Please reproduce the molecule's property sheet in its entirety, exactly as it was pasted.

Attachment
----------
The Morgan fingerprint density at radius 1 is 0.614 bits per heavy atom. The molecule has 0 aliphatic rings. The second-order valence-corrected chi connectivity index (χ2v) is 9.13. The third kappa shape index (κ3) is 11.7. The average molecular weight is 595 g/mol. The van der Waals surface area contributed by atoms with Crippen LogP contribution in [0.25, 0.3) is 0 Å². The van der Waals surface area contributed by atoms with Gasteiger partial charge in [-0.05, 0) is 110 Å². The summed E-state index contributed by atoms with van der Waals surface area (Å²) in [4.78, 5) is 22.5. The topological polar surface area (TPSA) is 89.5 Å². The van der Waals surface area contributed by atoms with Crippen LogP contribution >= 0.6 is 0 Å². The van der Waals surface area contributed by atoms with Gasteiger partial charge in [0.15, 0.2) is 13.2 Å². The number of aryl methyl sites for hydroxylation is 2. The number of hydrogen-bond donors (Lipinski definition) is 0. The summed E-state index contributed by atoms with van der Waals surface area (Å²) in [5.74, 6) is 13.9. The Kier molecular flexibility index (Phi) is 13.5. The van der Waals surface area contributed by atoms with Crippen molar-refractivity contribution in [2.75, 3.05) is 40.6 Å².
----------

The Morgan fingerprint density at radius 1 is 0.614 bits per heavy atom. The molecule has 0 aliphatic rings. The second-order valence-corrected chi connectivity index (χ2v) is 9.13. The third kappa shape index (κ3) is 11.7. The average molecular weight is 595 g/mol. The van der Waals surface area contributed by atoms with Crippen LogP contribution in [0.25, 0.3) is 0 Å². The van der Waals surface area contributed by atoms with Gasteiger partial charge in [-0.05, 0) is 110 Å². The summed E-state index contributed by atoms with van der Waals surface area (Å²) in [4.78, 5) is 22.5. The topological polar surface area (TPSA) is 89.5 Å². The van der Waals surface area contributed by atoms with Crippen LogP contribution >= 0.6 is 0 Å². The van der Waals surface area contributed by atoms with Gasteiger partial charge in [0.15, 0.2) is 13.2 Å². The number of aryl methyl sites for hydroxylation is 2. The number of hydrogen-bond donors (Lipinski definition) is 0. The summed E-state index contributed by atoms with van der Waals surface area (Å²) in [5.74, 6) is 13.9. The Kier molecular flexibility index (Phi) is 13.5. The van der Waals surface area contributed by atoms with Crippen molar-refractivity contribution in [2.75, 3.05) is 40.6 Å².